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Currently, you can access the following clinical trials being conducted worldwide:
Clinicaltrials.gov identifier NCT03933085
Recruitment Status Active, not recruiting
First Posted May 1, 2019
Last update posted January 26, 2021
This study seeks to translate a proven cognitive treatment for Spanish-speaking Hispanics with subjective memory/cognitive complaints or a diagnosis of mild cognitive impairment (MCI) and their care partners. MCI causes cognitive changes that are noticed by the individual or others. These changes do not significantly interfere with independence. MCI also increases the risk of developing Alzheimer's or another dementia, particularly in Hispanics/Latinos. There is no medication that improves cognition or delays MCI. However, providing cognitive treatment can alleviate the effects of MCI. Only a few cognitive interventions have been proven effective in the U.S., but none has been adapted to the Spanish-speaking Hispanic community. Our proposed cognitive treatment uses effective strategies (e.g., calendar and notetaking) to compensate for memory loss. The investigators will first follow international guidelines to ensure proper translation of our treatment into Spanish. Then, the investigators will pilot test our translated intervention in 20 Spanish-speaking Hispanic participants with subjective memory/cognitive complaints or a diagnosis of MCI and their care partners (40 participants total). The investigators will also assess the degree to which participants follow medical advice; their beliefs in their ability to succeed in and do daily activities, including managing medications; their feelings and potential burden associated with caregiving before and after the treatment as well as 8 weeks later. Results will allow the investigators to determine whether our treatment was effective and to calculate the number of participants required for larger studies. Overall, the study represents an important step to respond to the needs of the Hispanic community.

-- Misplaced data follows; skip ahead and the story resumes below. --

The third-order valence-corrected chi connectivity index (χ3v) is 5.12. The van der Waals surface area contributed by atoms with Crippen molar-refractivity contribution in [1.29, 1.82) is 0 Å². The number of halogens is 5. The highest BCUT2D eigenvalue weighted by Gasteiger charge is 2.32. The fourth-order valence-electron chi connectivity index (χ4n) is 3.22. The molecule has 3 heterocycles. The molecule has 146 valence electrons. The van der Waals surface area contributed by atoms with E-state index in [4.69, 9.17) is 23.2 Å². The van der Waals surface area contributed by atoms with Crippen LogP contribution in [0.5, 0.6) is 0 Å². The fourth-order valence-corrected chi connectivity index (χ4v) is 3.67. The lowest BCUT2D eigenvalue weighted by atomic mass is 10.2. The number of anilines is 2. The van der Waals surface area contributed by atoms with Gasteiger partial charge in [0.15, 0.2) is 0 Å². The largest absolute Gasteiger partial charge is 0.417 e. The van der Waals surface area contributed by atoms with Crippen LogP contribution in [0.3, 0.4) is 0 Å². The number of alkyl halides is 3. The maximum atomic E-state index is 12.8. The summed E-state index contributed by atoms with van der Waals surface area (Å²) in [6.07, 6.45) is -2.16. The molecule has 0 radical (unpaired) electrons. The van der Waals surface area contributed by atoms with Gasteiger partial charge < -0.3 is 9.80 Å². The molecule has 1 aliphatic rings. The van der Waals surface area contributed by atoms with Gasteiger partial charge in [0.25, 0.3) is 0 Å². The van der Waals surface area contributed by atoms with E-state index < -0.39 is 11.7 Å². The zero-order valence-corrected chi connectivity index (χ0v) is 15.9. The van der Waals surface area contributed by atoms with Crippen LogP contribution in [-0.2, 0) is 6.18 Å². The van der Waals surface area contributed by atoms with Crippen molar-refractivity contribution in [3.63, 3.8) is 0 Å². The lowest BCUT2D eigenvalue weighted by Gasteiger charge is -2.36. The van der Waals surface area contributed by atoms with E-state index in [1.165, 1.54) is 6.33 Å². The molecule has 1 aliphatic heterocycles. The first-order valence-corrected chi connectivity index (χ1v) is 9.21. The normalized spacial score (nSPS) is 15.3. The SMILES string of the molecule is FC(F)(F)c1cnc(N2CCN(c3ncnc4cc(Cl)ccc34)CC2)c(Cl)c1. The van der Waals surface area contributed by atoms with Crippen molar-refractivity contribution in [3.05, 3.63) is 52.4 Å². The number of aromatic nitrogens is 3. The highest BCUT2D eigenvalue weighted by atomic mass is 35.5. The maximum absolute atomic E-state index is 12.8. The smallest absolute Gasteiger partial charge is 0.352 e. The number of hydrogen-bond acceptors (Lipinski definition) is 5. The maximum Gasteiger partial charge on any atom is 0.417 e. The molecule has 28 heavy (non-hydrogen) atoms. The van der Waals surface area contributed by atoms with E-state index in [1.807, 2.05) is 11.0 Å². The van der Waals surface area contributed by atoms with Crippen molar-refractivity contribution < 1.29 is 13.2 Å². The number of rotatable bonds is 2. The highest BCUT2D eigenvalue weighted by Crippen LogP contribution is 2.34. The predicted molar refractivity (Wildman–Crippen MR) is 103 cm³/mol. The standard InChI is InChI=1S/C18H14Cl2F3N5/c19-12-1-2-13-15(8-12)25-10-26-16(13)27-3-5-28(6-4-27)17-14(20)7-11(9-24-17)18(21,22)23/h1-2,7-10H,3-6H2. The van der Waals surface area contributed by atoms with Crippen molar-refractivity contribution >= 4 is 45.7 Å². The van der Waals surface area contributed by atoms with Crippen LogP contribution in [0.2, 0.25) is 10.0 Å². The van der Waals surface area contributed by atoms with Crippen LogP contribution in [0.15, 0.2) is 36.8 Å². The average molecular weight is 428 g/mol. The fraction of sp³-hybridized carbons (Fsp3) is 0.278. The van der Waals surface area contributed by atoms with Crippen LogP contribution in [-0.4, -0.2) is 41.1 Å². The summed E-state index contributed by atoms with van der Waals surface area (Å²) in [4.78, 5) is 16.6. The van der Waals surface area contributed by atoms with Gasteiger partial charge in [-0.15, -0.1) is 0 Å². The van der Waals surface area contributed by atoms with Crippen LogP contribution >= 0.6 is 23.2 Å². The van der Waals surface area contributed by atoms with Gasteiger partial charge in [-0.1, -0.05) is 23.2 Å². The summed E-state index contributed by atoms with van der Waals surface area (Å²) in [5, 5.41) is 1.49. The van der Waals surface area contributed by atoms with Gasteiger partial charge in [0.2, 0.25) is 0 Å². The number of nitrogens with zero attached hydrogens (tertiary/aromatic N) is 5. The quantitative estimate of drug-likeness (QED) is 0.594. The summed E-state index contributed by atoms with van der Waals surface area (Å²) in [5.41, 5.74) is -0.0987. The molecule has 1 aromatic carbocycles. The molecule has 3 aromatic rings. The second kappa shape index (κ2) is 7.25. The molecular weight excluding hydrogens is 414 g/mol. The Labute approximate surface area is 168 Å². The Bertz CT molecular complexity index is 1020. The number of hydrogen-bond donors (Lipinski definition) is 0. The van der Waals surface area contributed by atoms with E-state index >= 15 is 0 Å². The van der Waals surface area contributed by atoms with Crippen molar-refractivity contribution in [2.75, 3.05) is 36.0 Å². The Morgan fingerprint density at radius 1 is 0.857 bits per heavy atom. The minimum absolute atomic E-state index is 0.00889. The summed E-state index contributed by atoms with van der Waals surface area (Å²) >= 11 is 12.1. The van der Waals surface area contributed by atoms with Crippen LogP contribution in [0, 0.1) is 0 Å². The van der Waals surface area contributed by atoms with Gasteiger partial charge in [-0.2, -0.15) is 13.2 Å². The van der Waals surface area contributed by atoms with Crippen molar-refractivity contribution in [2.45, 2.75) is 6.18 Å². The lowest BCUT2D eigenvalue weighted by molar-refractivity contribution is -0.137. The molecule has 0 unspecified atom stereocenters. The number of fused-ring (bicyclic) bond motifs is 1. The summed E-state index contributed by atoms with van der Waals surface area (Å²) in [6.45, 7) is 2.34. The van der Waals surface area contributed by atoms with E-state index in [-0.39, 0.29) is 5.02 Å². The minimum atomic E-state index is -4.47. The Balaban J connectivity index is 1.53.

Mild cognitive impairment (MCI) constitutes a high-risk state for conversion to dementia, making the search for interventions an urgent priority. In the absence of medications or dietary agents that improve cognition or delay MCI progression, offering nonpharmacological care approaches is currently considered good practice. Despite that, there are only a few evidence-based cognitive interventions for individuals with MCI available in the U.S. and, to the best of our knowledge, none is culturally sensitive to Hispanics; a group more prone to Alzheimer's disease or other dementias compared to non-Hispanic Whites. The overall goal and primary aim of this pilot project is to translate and begin to culturally adapt an evidence-based compensatory cognitive rehabilitation intervention, the Memory Support System (MSS), for Spanish-speaking Hispanics with subjective memory/cognitive complaints or a diagnosis of MCI and their care partners residing in the U.S. The MSS is a calendar/notetaking intervention proven effective in helping those with MCI compensate for memory loss in day-to-day function. Translation of the MSS and other materials will follow international guidelines. The Spanish MSS will be piloted in a sample of 20 participants in a within-subject, pre- and post-intervention assessment design. Outcome measures of program adherence, functional memory/general ability, self-efficacy, mood, anxiety, medication management skills, quality of life, and caregiver burden will be administered before and after the intervention, as well as at 8-week post-intervention to estimate effect size for power analyses for use in a future between-subject random assignment multicenter clinical trial. Overall, this pilot project represents an important step to significantly contribute to the development and promotion of clinical neuropsychological interventions responsive to the needs of the Hispanic community.